Category Archives: Entertainment

In the spirit of fairness: The Netflix 1800

While I probably should have found this in my search for sources when I wrote yesterday, I’ll chalk this one up to being rusty behind the wheel of a blog.

It looks like there is a lot more going on with the titles being removed from Netflix, and oddly enough, many of the titles that I could not access yesterday (May 1st) appear to have returned.

Here’s the meat of what The Verge had to say about the roughly 1800 titles that Nexflix is losing:

…the service will be saying farewell to 1,794 different titles in May. That number includes 15 seasons of South Park, old horror movies like Audrey Rose, and James Bond classics like Dr. No and GoldfingerAccording to Slate, the drop comes because several licensing deals Netflix has in place with studios like MGM, Warner Bros., and Universal are expiring.

While it has been posited that the titles were disappearing because they were heading to the Warner Instant Archive streaming service, that appears to not be the case. Warner Instant took to Twitter today to emphasize that… …it [does] not carry titles from MGM or Universal…

With that said, it looks like I’m off in search of some other minor conspiracy theory.  Good day to you.


More thoughts on the removal of 1800+ titles from Netflix

After writing my previous post about the removal of 1800+ titles from Netflix thanks to Warner Brothers, I’ve been looking into the finer details.  I’m not the first person to say it and I won’t be the last:  If you want to find the motive, follow the money.

As I mentioned in my last post, it appears that the majority of shows being pulled from Netflix are from NBC Universal, having been produced by Warner Brothers.

So who stands to gain?  Or better yet, if Netflix and other similar services keep gaining market share while cable companies continue to hemorrhage cable TV subscribers, what are their options to fight back (not including just providing customers with a little more of what they want so they won’t look elsewhere)?

There are two business developments that seem very relevant to this situation:

Warner Brothers is part of Time Warner, which operates cable companies throughout the US.   This series of mergers happened quite some time ago, and I’m not sure when Netflix came into the picture relative to this merger.  Among other things, Time Warner produces content and operates a very large cable TV empire.

More recently, NBC Universal merged with Comcast.  This occurred after Netflix was already very successful and had been for quite some time.  While NBC also produces content and operates a huge cable TV empire themselves, they also have a huge network of NBC TV stations.

With Netflix bringing a far more enjoyable user experience free of commercials while delivering the exact same content, albeit after their initial TV release in most cases, it only makes sense that they would pull their content from a medium that is far preferred by customers.

This is clearly an attempt to take customers back from Netflix.  I have to wonder if Netflix knew this was coming when they dished out a ton of cash to Comcast recently to ensure that Netflix subscribers wouldn’t have their viewing experience throttled by the media giant.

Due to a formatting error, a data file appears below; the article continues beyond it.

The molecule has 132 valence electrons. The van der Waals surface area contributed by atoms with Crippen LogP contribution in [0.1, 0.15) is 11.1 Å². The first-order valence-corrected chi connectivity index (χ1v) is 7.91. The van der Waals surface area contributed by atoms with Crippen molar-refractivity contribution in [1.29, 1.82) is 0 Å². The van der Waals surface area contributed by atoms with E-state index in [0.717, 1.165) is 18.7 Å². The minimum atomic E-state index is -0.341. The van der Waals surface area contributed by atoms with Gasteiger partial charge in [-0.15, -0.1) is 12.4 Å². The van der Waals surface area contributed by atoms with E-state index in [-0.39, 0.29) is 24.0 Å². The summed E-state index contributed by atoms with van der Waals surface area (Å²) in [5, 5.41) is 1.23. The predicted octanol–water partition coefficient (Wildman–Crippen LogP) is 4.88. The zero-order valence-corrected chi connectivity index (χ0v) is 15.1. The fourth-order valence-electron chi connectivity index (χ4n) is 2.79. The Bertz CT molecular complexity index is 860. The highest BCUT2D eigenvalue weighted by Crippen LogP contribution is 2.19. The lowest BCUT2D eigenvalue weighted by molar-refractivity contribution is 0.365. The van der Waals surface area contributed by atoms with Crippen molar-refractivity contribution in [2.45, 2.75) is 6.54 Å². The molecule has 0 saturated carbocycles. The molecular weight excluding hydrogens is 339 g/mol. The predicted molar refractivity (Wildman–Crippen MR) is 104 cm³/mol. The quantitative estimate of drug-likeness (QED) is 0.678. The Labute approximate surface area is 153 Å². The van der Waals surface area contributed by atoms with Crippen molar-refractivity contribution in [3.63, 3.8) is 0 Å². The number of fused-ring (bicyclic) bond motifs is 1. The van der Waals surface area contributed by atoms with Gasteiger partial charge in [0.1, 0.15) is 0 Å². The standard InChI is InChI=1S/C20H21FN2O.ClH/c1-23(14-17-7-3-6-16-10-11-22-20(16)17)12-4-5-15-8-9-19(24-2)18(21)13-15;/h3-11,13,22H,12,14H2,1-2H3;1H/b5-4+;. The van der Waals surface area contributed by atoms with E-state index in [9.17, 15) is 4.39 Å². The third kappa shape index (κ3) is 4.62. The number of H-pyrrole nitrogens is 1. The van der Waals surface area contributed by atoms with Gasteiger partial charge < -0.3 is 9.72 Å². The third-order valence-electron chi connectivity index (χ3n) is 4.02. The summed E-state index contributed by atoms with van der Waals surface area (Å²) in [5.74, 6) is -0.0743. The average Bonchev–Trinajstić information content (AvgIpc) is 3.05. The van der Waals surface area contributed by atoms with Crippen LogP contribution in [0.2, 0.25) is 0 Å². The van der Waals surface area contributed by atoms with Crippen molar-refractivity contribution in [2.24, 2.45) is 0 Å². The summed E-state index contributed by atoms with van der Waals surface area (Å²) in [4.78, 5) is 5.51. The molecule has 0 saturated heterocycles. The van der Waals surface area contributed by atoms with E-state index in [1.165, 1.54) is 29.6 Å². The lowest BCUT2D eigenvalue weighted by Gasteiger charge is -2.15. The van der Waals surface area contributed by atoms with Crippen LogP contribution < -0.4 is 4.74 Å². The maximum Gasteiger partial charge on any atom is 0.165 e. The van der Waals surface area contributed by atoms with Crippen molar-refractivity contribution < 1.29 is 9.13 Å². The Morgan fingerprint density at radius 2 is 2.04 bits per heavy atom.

This whole thing reeks of dirty business and a contemptuous disregard for customers.

Netflix loses 1800+ titles as Warner Brothers pulls content

You may have noticed that your Netflix subscription is lacking a bunch of titles today that were there yesterday.  This is because a ton of content is being pulled by Warner Brothers own streaming service, Warner Brothers Instant Archive, a service that offers their content for 9.99/month after a two week free trial.  The best part is that they went ahead and launched the service without getting an app onto Apple TV (much less apps for android or iPhone), so for those of us who like to watch TV on, say, our televisions, we get to lose access to this content until someone at Warner Brothers takes some initiative and pushes apps out there.  Way to go!

Some popular TV shows that will no longer be on Netflix are Parks and Recreation, The Office, Scrubs, Bones, Gossip Girl, Frasier, Buffy the Vampire Slayer, Alias, as well as some decent children’s programming including Caillou and Curious George, and roughly 1,790 others.  It seems like most of the casualties are from NBC, with FOX, CBS, and ABC appearing to have a large amount of their content still available on the popular video streaming website.

As a consumer, I know how I feel about this:  I hate it.

Certainly Warner Brothers has a right to decide how their content is viewed and it’s not like I’m bound by contract to remain a Netflix subscriber, but this just leaves a bad taste in my mouth.  If these video streaming services are supposed to offer superior content delivery with a better interface, why not just keep things in the same place and let Netflix users subscribe to different levels of streaming packages if these studios really want more money?

If I want to watch all of my favorite series and avoid the hours of commercials being shoved down my throat on cable, I can now subscribe to Netflix, Hulu Plus (with limited commercials), Warner Brothers Instant Archive (no idea if they have commercials), Amazon Instant Video, and whatever else…   I would probably still come out ahead on price using all of these services over the equivalent channel packages on cable TV, but only until these content producers figure out how to squeeze even more money out of us.

Maybe I should just go outside and take a lot of walks until Mitch Hurwitz produces more original content for Netflix in the hopefully not too distant future.